Transcript for Athlete living with spina bifida shows nothing holds her back
up at something. And that's my focal point. As soon as I turn to the left even just like a hair, my whole bench is off. So it's just like life. Thank you. How do I begin to describe misty? Misty is just completely shattering what we expect the human body to be capable of. If I were in her place I mean I would hope to be like her. I got it. At 4 foot 4 inches tall, misty Diaz bench presses more than 100 pounds. She dominates in both the gym and on the Spartan field, completing more than 65 Spartan races to date. I'm just confident. These are some of my most recent obstacle course world championships. She is an absolute force, but when she was born, doctors never thought she'd even be able to walk. I had most of my organs on the outside of my body. Misty was born with spina bifida. Spina bifida means split spine. So for my case, my spine was completely exposed at l5. What did the doctors tell your parents when you were born? To let nature its course. What'd your parents say about that moment? Do whatever you need to do in order to keep our child alive. They flew me to Fresno children's hospital, and then they couldn't figure it out. So they flew me to UCLA hospital, and that's where I had every operation. How many have you had? Twenty-eight. What was it like growing up and having to just go into operation, after operation, after operation? I was never able to make friends. I was having to do home schooling and I kept getting sick. And kids around that age were going on dates, going to prom, going to homecoming, like, whatever. I never got to do any of those. I never got to go to homecoming. No one ever asked me out. But misty says her parents never focused on the things she couldn't do. They pushed her to find everything she could do. They did a really, really good job at making sure that I was independent. Making sure that I didn't make any excuses. She just would be like. I'm not going to be here so I'm not going to reach that for you. How would you get that? At the time, I would literally cry and throw a fit, and she's like -- you don't understand as a mother it was like the worst. I just wanted to grab it for you. She's like, but I know you can do it. And misty says she's still figuring it out everyday, finding ways to fund her races around the world. To date she's signed up and completed more than 200 endurance races in places like Malaysia and Japan. Come on misty, you can do it! But not long ago, these medals seemed impossible. Take me back to the time where you had that twenty-eighth surgery. What happened? I went to UCLA with a overnight bag just to get me through the night. And I was supposed to be released that day. I was there for ten days, and I was given morphine two to three times a day, and then when I left I -- I was still bleeding. Like, I was still severely in pain. So in order for me to cope I kept refilling my prescription. I was losing everything, and I lost my house, I lost a Lotta my stuff. Salvation Army came and picked up a lot. What was the turning point? No one was gonna help me. I just was, like, "I am too young for this." Misty started off by just walking, and quickly that walk went from a run to a full on sprint. And I thought I'd sign up for a 5k, so I went online and I found one, and I showed up in a purple tutu and Payless shoes. And that was it. I just kept showing up to races, and then I slowly got everything back. I got a job at a better job. I got a car and a better car. I got my dog back. I got my own apartment. I got a better apartment. The gym is now a part of misty's life everyday, often doing pull ups right by her side is her boyfriend Chad who she's been dating for five years. I was just randomly watching the news. I saw a story on her, and then I messaged her, I said, "Hey, weren't you-- just on TV?" We started talking, so. So then it progressed. I thought she was beautiful, and I thought she had a really, like, positive story. Life together is sweet. But sometimes the outside world can be cruel. People, like, point, and sometimes you just wanna go to the grocery store. It's, like -- that's, like, walking down a runway and having people just stare at you when you're just trying to get from point a to point B. Misty says, now her goal is to show the world that spina bifida doesn't define who she is. I skateboard on crutches, and people are like -- People don't understand, you can do anything. She's working with brands to help make their products adaptive. And she's out with her own lipstick line. It just brings confidence, the strong out in me and the warrior that I am. My overall goal is to create some type of cap per, you know, lipstick, mascara, blush for someone who has dexterity issues, quadriplegic, elderly, to be able to hold the product, and be independent to put makeup on. Independent and beautiful, inside and out. It's why misty helped launch the movement, hashtag spinabeautiful, working to be a role model on Instagram. The bigger picture is that so many people who are adaptive, who have spina bifida, are just crushing life. People just like herself to show them how badass an adaptive life can be. I think the biggest battle of my entire life, is just having acceptance within myself. You know, years later. Simply just standing in front of the mirror and saying, "You know what? You are beautiful, you are strong, you are confident." Are you ever scared for the future? Scared of -- I'm starting to -- yesterday I was looking at Chad. I was like, okay, I'm getting a little older. I'm like, "I don't know how long I'm gonna be, like, running. Like, let's be real. But I'm having fun, and I -- you know, I wanna look back. I'm gonna be old. I'm gonna be a cute, little old lady with red lipstick, and I'm gonna be, like, "You guys.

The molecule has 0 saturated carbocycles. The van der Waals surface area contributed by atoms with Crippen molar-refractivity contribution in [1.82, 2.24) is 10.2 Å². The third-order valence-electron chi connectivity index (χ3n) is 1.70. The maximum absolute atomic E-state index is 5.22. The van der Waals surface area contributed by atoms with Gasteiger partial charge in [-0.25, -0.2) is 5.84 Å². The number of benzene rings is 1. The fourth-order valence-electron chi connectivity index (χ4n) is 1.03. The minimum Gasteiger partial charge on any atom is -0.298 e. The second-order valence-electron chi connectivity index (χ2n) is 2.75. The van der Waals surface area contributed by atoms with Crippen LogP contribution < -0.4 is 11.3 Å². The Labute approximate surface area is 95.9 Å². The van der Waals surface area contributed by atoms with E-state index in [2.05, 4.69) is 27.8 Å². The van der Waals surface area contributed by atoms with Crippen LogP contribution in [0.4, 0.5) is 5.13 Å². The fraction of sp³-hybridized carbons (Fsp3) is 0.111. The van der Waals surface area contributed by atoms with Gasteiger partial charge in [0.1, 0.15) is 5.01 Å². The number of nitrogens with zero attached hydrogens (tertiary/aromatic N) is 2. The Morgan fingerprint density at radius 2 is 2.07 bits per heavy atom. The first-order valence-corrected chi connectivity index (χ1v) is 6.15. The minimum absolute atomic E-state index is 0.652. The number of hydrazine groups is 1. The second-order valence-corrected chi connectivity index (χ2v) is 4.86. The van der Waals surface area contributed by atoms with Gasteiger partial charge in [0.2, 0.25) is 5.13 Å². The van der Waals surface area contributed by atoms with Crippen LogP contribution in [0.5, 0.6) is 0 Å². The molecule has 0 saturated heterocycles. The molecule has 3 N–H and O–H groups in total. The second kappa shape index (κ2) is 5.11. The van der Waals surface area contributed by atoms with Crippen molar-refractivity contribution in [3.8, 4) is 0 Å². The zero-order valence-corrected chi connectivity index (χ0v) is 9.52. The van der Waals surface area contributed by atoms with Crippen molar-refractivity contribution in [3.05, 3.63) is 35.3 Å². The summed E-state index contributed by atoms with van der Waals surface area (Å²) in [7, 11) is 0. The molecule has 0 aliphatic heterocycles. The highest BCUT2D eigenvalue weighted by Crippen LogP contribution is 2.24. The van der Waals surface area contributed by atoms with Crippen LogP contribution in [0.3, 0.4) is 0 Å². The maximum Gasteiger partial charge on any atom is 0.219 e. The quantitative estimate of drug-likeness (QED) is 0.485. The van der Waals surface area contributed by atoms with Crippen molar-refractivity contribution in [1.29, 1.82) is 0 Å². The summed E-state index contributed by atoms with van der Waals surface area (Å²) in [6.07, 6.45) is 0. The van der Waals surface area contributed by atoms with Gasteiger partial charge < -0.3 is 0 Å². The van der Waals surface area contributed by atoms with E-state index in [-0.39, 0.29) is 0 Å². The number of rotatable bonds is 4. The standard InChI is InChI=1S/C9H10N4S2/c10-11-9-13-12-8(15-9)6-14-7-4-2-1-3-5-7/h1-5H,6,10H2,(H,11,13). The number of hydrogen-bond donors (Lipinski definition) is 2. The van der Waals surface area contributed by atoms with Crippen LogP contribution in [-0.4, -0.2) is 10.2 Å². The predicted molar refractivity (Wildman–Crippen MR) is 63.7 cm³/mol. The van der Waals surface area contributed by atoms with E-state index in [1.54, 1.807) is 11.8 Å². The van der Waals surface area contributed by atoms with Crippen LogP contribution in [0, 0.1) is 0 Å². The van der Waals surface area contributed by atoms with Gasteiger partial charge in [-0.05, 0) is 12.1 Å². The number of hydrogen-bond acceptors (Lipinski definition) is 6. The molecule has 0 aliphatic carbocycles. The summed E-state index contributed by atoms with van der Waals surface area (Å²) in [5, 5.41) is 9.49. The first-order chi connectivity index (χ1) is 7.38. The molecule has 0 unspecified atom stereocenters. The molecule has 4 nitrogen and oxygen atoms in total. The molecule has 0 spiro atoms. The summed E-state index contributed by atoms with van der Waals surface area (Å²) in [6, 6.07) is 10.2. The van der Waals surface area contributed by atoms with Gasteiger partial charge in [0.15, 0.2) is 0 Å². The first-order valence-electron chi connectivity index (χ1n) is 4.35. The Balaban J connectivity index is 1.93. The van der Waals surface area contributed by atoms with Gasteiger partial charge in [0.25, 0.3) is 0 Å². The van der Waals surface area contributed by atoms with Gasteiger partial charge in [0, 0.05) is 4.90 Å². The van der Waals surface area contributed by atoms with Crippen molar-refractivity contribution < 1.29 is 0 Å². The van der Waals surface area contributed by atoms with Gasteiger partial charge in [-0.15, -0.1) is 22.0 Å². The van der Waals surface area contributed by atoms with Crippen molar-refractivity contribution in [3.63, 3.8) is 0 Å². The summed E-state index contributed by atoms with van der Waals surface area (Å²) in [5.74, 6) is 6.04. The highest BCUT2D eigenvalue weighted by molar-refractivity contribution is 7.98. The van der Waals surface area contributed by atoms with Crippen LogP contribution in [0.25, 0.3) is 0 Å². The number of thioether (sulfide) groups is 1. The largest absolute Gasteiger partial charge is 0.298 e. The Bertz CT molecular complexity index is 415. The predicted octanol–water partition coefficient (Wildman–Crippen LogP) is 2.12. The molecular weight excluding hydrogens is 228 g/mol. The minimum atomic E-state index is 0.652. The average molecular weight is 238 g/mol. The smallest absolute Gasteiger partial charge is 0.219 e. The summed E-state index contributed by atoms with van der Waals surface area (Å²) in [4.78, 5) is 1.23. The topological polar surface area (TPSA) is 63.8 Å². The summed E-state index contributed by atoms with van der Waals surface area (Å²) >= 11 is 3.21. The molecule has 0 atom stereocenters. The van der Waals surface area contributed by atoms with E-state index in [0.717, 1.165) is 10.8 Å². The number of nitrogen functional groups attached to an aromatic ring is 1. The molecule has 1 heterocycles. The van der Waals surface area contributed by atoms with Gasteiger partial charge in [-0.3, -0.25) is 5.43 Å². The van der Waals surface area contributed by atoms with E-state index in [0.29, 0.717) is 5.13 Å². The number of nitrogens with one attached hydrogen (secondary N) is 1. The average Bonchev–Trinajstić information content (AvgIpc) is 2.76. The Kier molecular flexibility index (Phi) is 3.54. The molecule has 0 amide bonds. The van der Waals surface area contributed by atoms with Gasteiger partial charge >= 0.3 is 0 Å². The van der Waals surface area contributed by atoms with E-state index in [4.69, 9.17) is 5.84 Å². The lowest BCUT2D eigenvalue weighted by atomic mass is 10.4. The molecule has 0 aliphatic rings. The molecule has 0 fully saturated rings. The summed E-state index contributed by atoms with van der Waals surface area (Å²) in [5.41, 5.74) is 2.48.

This transcript has been automatically generated and may not be 100% accurate.